In a call for Member States to take action urgently, World Health Organization (WHO) Director-General, Tedros Adhanom Gebreyesus, warned that air pollution “threatens us all, but the poorest and most marginalized people bear the brunt of the burden.”
According to WHO’s ambient air quality database, despite some improvements, pollution levels are “still dangerously high” in most parts of the world.
This includes “many of the world’s megacities”, according to Dr Maria Neira, WHO’s Director of the Department of Public Health, Social and Environmental Determinants of Health, who added that air quality levels in those urban centres, exceed WHO guidelines “by more than five times”.
Covering more than 4,300 cities in 108 countries, the data points to an estimated 4.2 million deaths each year caused by outdoor air pollution, with 3.8 million fatalities overall, owing to household pollutants, linked to cooking.
More than 90 per cent of victims come from low- and middle-income countries in Asia and Africa, followed by others in the Eastern Mediterranean region, Europe and the Americas.
The threat to human health comes from exposure to near-invisible toxins that are present in polluted air as fine particles.
These pollutants – some of the most dangerous being sulfates, nitrates and black carbon – penetrate deep into the lungs and bloodstream and cause a range of diseases including stroke, heart disease, lung cancer and other respiratory infections.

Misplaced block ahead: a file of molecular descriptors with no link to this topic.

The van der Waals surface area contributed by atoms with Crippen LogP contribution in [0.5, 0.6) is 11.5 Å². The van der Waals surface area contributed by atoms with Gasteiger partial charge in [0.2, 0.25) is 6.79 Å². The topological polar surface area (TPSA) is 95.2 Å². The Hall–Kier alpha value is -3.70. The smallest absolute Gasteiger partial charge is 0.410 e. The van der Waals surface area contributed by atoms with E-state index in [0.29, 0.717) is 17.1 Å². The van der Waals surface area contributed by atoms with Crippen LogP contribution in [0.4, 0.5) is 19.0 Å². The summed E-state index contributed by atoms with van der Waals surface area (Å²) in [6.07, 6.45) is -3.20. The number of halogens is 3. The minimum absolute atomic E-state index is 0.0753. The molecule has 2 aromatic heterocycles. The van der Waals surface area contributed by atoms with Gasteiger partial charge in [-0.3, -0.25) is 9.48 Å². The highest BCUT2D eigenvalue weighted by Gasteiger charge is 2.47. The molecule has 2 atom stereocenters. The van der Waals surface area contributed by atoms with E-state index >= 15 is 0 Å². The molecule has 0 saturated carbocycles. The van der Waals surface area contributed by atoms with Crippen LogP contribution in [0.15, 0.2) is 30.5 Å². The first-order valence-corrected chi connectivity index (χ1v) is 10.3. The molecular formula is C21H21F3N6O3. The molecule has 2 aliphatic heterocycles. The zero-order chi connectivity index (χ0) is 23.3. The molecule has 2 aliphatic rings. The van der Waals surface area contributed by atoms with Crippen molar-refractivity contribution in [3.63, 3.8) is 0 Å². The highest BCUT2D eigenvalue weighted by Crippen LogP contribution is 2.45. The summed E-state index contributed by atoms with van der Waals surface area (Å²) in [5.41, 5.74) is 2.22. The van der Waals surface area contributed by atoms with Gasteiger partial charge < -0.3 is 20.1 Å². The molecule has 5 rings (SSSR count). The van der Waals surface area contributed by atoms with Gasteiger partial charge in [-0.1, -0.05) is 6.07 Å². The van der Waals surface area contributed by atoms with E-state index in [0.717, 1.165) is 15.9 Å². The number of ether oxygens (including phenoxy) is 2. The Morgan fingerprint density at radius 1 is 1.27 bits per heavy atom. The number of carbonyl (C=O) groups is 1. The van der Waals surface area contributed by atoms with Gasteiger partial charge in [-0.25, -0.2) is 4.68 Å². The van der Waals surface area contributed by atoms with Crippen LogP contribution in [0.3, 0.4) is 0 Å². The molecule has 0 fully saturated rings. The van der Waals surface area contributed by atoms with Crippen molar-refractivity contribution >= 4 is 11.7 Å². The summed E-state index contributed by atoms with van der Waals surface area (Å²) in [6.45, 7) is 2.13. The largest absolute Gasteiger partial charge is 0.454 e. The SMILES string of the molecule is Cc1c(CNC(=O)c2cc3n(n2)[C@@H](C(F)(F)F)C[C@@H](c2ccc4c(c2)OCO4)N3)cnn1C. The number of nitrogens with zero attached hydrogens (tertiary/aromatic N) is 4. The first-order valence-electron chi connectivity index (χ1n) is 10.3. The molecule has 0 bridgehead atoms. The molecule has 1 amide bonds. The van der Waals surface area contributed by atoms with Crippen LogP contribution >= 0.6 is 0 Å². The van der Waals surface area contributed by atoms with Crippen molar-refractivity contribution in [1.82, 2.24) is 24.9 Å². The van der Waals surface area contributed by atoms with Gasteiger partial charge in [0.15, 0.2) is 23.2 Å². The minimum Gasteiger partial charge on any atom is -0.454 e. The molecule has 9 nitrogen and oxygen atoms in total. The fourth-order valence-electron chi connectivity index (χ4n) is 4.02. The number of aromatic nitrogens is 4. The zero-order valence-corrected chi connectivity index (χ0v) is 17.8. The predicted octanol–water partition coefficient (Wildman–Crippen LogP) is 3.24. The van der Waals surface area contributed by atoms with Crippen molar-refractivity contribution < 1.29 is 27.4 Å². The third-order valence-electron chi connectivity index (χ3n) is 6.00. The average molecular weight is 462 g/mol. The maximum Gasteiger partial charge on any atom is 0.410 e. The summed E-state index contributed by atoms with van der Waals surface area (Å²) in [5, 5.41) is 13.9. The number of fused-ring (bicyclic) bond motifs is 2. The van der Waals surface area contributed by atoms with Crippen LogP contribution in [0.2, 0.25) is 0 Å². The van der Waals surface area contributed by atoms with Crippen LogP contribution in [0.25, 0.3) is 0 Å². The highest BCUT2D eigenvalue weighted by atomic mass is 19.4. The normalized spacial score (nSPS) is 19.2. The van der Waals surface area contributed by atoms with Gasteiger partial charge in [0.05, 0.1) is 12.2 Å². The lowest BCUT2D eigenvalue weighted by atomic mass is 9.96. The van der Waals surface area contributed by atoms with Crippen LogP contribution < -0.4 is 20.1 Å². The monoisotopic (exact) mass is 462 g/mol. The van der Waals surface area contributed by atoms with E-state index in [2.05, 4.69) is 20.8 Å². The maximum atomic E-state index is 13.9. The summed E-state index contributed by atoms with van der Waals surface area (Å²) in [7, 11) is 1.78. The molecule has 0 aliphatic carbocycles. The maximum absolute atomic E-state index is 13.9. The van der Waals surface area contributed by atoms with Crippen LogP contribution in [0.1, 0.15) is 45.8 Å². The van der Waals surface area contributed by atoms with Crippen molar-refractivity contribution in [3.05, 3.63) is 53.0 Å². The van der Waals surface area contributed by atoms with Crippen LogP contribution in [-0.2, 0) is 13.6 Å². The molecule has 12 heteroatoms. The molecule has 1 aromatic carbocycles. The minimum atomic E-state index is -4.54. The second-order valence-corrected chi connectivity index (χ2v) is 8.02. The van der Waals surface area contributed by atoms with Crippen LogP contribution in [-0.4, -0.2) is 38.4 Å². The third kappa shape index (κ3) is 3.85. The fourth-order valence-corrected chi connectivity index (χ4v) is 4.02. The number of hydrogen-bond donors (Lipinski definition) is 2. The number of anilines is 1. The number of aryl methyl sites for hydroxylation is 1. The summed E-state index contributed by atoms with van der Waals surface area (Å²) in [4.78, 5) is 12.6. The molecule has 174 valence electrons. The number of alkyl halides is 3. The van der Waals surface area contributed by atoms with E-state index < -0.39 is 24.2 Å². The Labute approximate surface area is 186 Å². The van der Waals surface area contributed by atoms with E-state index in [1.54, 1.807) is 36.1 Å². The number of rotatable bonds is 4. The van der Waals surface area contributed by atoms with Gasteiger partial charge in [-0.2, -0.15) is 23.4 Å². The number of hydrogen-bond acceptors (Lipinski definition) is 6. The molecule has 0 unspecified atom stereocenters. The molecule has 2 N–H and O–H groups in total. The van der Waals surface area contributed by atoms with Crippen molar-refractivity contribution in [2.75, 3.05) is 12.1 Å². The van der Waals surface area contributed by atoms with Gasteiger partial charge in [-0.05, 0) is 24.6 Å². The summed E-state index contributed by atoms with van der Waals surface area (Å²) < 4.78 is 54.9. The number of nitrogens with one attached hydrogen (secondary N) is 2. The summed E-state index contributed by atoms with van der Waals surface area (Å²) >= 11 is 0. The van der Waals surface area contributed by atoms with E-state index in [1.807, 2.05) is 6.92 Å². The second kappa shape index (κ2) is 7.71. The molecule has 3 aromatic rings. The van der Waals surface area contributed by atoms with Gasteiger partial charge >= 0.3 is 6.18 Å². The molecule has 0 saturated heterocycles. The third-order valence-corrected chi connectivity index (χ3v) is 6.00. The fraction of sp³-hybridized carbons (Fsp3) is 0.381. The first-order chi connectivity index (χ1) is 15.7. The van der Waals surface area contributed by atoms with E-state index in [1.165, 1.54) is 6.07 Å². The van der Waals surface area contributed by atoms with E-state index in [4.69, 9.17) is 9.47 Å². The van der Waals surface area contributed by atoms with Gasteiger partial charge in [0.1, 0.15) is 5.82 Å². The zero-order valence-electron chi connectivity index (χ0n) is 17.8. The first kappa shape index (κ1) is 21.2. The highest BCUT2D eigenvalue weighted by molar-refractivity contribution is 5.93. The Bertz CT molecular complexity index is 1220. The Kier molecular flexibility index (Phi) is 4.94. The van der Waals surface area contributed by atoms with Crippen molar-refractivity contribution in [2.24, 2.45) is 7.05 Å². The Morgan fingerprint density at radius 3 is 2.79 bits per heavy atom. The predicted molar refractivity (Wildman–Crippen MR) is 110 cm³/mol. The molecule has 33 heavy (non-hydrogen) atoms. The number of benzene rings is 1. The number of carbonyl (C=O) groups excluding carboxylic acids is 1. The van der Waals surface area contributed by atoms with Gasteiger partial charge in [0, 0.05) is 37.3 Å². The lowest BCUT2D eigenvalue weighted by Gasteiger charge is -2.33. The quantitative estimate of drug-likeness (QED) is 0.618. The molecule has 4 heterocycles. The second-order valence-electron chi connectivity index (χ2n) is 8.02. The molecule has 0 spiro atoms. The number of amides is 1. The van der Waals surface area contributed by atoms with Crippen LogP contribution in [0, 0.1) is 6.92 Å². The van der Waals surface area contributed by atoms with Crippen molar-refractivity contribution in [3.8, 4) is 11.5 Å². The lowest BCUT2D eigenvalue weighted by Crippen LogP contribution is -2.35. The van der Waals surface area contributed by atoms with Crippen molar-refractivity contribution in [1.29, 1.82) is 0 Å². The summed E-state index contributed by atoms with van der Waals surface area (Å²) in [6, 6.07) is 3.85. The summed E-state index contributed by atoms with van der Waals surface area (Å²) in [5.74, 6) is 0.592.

According to WHO, global air pollution is linked to inefficient energy use in every sector of human activity: coal-fired power plants, industry, agriculture and transport.
Waste burning and deforestation are additional sources of air pollution, as are sand and desert dust, the agency says.
Inside people’s houses, the main source of air pollution stems from lack of access to clean cooking fuels.
It’s a problem that affects more than 40 per cent of the world’s population – some three billion people – a situation that the WHO Director-General described as “unacceptable”.
Although there are major gaps on air pollution data from regions including the Western Pacific and Africa – where information was available in only eight out of 47 countries on the continent – the WHO chief noted that the international community was “starting to pay attention and take action” on air pollution, recognizing it as a threat to sustainable development.
“The good news is that we are seeing more and more governments increasing commitments to monitor and reduce air pollution as well as more global action from the health sector and other sectors like transport, housing and energy,” he said.
WHO’s Dr Neira echoed that message, highlighting “an acceleration of political interest in this global public health challenge”. But she noted that the increased commitment to recording air pollution data to date, had come mostly from high-income countries.
Countries that are taking measures to reduce air pollution include India, WHO says, where one new scheme has provided free gas connections for more than 37 million women, to help them make the switch to clean energy use in the home.
The publication of WHO’s findings comes ahead of the first Global Conference on Air Pollution and Health, which is due to run from 30 October to 1 November in Geneva, where the UN agency aims to push for improved air quality and combat the harmful effects of climate change.